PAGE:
Deepwater Horizon: The Movie

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Peter Berg’s Deepwater Horizon (trailer) premiered at the Toronto Film Festival, so I had a chance to see it before it hits theatres at the end of this month.

It was a bit difficult for me to enjoy this movie, but that’s just because I know the story quite well. I’ve read the report, taught the case a bunch of times, wrote about the accident, and am writing about it again. When you know all the plot twists that are coming, a film is just not that interesting. So I will let more qualified others comment on its merits as a piece of entertainment.

But I do want to say that the film did a nice job of covering the main themes of the event and (some of) its causes. It’s a Hollywood disaster movie, rather than a documentary, so one shouldn’t expect a perfect coverage of all the details. But the essence of the disaster is quite well captured, from the relationship between BP and Transocean to the disturbing scene (and a compelling illustration of confirmation bias in action) when the negative pressure test is redone because it doesn’t initially provide the “right” result.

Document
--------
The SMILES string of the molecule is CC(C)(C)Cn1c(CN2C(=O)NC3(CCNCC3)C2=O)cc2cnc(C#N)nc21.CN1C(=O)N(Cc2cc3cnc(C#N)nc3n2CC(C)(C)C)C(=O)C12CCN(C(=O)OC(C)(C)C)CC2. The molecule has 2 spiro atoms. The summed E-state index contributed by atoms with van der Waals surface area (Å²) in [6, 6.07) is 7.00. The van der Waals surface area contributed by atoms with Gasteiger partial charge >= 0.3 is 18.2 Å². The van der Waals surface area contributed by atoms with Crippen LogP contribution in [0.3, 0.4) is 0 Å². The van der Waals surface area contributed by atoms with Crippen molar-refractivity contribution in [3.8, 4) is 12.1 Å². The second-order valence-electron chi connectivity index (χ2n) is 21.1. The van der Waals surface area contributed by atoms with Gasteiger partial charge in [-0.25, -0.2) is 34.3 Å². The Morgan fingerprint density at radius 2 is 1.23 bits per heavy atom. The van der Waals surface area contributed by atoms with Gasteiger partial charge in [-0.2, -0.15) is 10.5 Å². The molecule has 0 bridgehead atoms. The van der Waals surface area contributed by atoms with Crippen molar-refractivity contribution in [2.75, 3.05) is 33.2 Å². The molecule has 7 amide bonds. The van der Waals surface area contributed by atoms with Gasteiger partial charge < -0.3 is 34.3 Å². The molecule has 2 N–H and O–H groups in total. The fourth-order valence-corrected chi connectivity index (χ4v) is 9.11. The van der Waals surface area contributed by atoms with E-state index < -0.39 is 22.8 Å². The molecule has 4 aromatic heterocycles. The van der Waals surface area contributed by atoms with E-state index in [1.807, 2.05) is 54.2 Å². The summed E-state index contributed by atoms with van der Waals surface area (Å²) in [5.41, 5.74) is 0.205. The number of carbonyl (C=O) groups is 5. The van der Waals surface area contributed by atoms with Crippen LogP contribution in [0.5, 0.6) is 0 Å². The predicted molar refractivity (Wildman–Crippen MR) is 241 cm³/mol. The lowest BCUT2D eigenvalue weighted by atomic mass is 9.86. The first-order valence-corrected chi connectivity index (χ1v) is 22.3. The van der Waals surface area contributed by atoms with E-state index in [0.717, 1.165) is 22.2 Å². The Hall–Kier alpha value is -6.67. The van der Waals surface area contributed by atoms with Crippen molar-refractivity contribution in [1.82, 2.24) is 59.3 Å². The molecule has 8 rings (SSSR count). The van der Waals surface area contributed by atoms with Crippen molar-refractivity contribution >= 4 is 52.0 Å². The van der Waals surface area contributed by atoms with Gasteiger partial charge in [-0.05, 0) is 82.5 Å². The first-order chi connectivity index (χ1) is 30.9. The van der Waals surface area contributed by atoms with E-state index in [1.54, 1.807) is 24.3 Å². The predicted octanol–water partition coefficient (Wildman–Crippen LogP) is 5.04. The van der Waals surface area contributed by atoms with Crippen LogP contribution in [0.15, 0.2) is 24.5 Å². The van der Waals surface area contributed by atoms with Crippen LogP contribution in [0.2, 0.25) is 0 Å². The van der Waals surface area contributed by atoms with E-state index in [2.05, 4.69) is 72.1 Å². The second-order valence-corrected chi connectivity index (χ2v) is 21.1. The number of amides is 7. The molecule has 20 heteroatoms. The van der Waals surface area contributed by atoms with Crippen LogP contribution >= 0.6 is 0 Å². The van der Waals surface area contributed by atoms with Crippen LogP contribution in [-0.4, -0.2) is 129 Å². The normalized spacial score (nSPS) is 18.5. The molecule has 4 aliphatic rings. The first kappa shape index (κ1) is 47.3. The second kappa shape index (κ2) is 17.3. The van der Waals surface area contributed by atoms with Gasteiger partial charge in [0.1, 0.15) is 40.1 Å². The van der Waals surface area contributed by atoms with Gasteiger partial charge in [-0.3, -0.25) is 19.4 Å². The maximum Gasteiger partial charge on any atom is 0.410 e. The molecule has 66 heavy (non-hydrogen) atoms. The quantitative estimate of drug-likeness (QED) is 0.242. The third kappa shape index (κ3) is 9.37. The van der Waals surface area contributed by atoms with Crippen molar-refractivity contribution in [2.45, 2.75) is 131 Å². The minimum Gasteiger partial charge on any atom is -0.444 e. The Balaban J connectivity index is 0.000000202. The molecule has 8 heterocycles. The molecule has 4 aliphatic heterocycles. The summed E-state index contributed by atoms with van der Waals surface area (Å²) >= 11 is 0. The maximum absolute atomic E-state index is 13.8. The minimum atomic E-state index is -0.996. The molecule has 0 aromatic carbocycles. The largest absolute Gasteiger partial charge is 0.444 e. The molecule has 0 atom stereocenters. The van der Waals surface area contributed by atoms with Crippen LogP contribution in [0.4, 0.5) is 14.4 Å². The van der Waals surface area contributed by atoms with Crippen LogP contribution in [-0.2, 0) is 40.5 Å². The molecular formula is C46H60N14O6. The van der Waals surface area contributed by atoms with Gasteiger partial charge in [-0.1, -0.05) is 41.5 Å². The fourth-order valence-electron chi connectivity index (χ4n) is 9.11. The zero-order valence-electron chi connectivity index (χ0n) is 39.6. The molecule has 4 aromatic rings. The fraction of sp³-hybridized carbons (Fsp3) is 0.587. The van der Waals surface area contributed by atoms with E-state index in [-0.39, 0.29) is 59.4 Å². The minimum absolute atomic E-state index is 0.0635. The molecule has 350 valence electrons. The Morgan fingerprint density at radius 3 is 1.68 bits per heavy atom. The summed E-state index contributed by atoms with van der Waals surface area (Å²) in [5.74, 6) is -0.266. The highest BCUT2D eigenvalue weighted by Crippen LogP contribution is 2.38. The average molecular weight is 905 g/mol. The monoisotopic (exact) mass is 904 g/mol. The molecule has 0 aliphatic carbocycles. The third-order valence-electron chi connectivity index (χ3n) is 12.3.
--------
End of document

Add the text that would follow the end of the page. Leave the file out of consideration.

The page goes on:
So it’s worth watching. And if you’re looking for a more in-depth, scholarly analysis–something more Harvard than Hollywood–check out Deepwater Horizon: A Systems Analysis of the Macondo Disaster (by Earl Boebert & James Blossom; Harvard University Press), which also came out this month.

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More experts, more bankruptcies?

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My friend John Almandoz and I recently published a paper on the relationship between the proportion of banking experts on a bank’s board of directors and the likelihood that that bank will fail. A reader-friendly summary just appeared in the online edition of Harvard Business Review. Click HERE to take a look, and let me know what you think!

Poets & Quants MBAs To Watch: Anthony Harbour

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Congratulations to Rotman School of Management graduate Anthony Harbour for being selected by Poets & Quants as one of their MBAs To Watch this year. Anthony was a student in my Catastrophic Failure in Organizations course as part of a great cohort in 2016 (thanks for the shoutout to the course, Anthony!). A Los Angeles native, Anthony came to Rotman with prior experience at the U.S. Securities and Exchange Commission and left a lasting mark on the Rotman School. You can read about his many great contributions to our community on his Poets & Quants profile. Congratulations, Anthony!